I was a medic for a lot of years on drilling rigs and I can tell you the amount of abuse that you take. Sexual harassment is commonplace. You go into one of the coffee rooms, they call them ‘the dog house’ and there’s pictures of naked women plastered all over. That’s their place to have their breaks. Either you fit in or you get out. You know what I mean?
It’s a thin line that you walk and you really have to protect yourself in these jobs. I remember going out to a job where they had separate quarters for women but being the only woman at the camp, being the only person in there. And that is scary when you think that next door there’s 400 people staying in the trailers next door who are all men. It’s very intimidating.
It’s a really tough industry for a woman to be in. I don’t doubt that there’s a lot of women who do enjoy working in the oil patch and thrive in it.
It’s really good money and in this town you need good money to live here. It’s either feast or famine in this community. You either work in the oil patch or have someone in your family that works in the oil patch and makes a lot of. money, or you’re in poverty.
Can you talk a little bit more about that? For people who don’t have access to those high wage jobs, what are the consequences?
It’s mostly women who face the consequences.
The high rent in Fort St. John – you can rent a townhouse here for more than $2,000. For a single mother to try to come up with that, it’s impossible. The rental places can ask what they want. It can be a dive and they’re still getting $1,500 for it. The food prices. I just went to the grocery store. You think it’s bad in northern communities? I bought three bags of fruit and it was $27 for a bag of apples, oranges and pears. I maybe had seven of each. That’s crazy.
How do single mothers live on that? How do you feed your child and out a roof over your head as a waitress at one of the restaurants? You don’t. Do you go to places like the Women’s Resource Centre that are already spread so thin and seek help that way? The consequence of having an economy like this is that either you have it made or you’re one of the ones that are unfortunate and lives on the street, or has to rely on foodbanks to get by. That’s the way it is here.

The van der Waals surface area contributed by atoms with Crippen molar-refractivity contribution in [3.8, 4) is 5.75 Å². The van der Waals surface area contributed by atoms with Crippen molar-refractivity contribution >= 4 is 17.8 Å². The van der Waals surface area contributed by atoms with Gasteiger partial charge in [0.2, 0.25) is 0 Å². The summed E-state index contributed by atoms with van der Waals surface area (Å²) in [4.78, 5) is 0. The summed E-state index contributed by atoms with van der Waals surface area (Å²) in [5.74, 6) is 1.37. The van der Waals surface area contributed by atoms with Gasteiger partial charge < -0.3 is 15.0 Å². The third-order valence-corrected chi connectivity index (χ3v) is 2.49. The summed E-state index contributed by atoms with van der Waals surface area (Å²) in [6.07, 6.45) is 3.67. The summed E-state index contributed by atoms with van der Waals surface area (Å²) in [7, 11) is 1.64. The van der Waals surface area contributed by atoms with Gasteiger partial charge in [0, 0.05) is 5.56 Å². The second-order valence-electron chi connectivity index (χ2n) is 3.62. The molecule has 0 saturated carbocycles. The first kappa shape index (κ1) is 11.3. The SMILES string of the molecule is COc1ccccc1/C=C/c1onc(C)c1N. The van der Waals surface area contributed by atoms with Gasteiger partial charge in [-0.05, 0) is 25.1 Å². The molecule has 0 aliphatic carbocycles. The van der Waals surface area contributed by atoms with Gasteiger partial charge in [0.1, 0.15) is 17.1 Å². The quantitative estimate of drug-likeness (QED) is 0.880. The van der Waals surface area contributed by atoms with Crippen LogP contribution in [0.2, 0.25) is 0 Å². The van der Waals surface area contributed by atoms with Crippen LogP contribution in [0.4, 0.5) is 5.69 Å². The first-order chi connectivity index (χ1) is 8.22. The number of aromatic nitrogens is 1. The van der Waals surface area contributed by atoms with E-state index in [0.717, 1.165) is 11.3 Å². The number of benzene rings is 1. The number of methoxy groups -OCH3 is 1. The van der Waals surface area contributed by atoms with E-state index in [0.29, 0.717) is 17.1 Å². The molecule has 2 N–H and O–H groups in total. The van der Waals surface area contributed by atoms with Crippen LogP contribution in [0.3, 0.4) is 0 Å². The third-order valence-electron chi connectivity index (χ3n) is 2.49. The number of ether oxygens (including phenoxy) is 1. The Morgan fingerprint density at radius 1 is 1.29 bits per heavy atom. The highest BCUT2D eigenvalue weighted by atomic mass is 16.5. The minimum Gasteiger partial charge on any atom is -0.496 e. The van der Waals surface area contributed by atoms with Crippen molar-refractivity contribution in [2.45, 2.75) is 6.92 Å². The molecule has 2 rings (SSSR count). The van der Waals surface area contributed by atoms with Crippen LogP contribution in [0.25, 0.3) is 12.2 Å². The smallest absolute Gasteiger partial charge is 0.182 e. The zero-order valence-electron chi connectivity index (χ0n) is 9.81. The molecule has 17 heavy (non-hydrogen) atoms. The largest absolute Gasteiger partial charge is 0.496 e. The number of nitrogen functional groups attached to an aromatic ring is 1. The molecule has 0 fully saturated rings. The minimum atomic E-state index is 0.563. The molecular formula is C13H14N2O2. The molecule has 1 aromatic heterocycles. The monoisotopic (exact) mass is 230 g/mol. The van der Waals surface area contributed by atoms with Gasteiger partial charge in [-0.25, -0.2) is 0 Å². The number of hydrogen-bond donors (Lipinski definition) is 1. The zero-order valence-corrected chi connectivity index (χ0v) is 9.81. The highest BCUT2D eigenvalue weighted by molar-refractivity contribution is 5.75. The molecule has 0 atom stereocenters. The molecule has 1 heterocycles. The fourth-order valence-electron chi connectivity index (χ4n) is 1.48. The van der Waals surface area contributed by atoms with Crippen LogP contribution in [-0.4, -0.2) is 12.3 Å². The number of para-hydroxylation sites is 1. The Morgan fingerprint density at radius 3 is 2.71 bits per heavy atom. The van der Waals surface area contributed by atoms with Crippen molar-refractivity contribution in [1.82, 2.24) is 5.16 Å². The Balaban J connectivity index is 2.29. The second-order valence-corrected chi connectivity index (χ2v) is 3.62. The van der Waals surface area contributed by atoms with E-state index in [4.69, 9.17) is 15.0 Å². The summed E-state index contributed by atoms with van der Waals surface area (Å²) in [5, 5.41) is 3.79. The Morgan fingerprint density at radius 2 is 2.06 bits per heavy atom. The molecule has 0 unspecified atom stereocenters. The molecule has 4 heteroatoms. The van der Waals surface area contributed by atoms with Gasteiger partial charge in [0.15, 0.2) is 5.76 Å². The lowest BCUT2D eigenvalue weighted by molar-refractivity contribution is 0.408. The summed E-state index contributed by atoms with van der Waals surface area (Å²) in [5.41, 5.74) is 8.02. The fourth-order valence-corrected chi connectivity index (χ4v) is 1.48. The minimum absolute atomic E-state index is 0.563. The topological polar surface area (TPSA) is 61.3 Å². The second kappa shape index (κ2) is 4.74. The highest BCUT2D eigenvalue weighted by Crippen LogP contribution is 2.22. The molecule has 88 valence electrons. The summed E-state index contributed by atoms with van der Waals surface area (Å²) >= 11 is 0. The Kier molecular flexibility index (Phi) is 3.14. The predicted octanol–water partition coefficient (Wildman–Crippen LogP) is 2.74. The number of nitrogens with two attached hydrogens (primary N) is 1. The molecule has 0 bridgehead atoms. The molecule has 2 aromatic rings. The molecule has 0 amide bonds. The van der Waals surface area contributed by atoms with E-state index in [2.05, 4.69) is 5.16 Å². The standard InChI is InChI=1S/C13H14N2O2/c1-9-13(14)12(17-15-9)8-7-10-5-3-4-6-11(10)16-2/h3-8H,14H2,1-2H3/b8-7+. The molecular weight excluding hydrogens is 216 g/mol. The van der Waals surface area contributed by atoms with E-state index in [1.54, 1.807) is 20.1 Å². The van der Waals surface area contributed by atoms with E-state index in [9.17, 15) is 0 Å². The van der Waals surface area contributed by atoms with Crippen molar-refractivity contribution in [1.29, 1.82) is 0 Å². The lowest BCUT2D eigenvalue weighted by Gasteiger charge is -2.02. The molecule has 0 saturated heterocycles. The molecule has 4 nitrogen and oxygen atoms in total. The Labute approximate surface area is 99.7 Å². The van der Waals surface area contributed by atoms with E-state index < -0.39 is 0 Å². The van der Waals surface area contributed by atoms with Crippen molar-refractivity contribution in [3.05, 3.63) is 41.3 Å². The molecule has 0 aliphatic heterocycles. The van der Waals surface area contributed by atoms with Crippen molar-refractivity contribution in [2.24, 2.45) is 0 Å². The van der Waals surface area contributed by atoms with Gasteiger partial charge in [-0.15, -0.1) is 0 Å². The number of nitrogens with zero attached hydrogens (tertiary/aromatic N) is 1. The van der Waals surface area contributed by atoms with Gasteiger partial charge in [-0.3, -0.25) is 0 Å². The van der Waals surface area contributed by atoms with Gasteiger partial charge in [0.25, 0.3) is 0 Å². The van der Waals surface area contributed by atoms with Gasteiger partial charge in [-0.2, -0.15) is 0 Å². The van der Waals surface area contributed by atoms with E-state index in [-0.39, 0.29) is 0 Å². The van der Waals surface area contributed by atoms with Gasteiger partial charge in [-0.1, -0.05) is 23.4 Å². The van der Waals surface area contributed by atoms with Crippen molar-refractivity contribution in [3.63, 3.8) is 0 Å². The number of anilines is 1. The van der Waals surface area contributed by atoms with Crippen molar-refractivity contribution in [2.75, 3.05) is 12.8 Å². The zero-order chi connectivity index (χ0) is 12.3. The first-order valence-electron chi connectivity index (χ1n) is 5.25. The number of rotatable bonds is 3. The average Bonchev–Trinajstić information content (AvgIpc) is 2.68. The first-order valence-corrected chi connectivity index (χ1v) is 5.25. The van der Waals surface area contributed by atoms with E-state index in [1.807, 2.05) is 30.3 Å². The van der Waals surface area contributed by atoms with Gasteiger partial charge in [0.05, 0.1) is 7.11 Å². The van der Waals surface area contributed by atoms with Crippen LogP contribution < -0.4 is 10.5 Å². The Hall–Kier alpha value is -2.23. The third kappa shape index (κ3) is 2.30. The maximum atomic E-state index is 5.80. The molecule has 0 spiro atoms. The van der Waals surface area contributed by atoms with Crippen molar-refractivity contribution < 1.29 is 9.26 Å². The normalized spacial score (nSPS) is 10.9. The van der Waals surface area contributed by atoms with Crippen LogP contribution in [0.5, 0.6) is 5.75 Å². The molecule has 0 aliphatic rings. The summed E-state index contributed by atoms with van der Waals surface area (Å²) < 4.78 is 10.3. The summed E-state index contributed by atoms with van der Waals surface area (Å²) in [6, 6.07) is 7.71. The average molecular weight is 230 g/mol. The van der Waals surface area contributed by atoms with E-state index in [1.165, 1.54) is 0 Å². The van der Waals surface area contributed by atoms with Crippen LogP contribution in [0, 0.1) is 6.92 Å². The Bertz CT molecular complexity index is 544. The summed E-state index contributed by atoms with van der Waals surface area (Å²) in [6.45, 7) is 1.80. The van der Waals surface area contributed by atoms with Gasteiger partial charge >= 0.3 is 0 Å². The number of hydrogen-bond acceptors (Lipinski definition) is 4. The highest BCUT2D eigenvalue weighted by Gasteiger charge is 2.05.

It’s a terrible, terrible way to live for the women here. They put up with a lot from their spouses. The ones that are abusive relationships really don’t have much of an option. You stay, generally, because you can’t afford not to. I’ve had people in my life who have men who I know have said, ‘What’s she going to do? Nothing. She has to take it because I’m the one that makes the money.’
To be put in that position with your children is the most horrific tragedy to have to go through. Not only are you putting up with the abuse yourself, your children are learning that it’s ok to behave this way, it’s ok to behave terribly toward women, it’s ok to abuse them emotionally, physically and monetarily. I’ve heard little kids tell their mothers, ‘Just wait ’til Dad gets back.’ Those are the kinds of things that are being taught to our children in this economy where there is absolutely no forethought to our future.
I can say that without organizations like the Women’s Resource Centre, and the Friendship Centre which had an outreach van, without those organizations really fighting to keep those programs going, I don’t know what would happen.
We’re talking here in the park where you organized the first Sisters in Spirit vigil. I want to ask you about the way in which women in this community are organizing. Is there a movement coming together?
There is you know.
We’re in the same spot where we had our first vigil seven years ago. There were only 9 people then. Last year we had, like, 275 people. We’re getting heard. Unfortunately the powers that be here in Fort St. John haven’t seen fit to attend. Only one councillor has attended. That says a lot about what’s important in this community. Oil and gas. Everything else is an afterthought.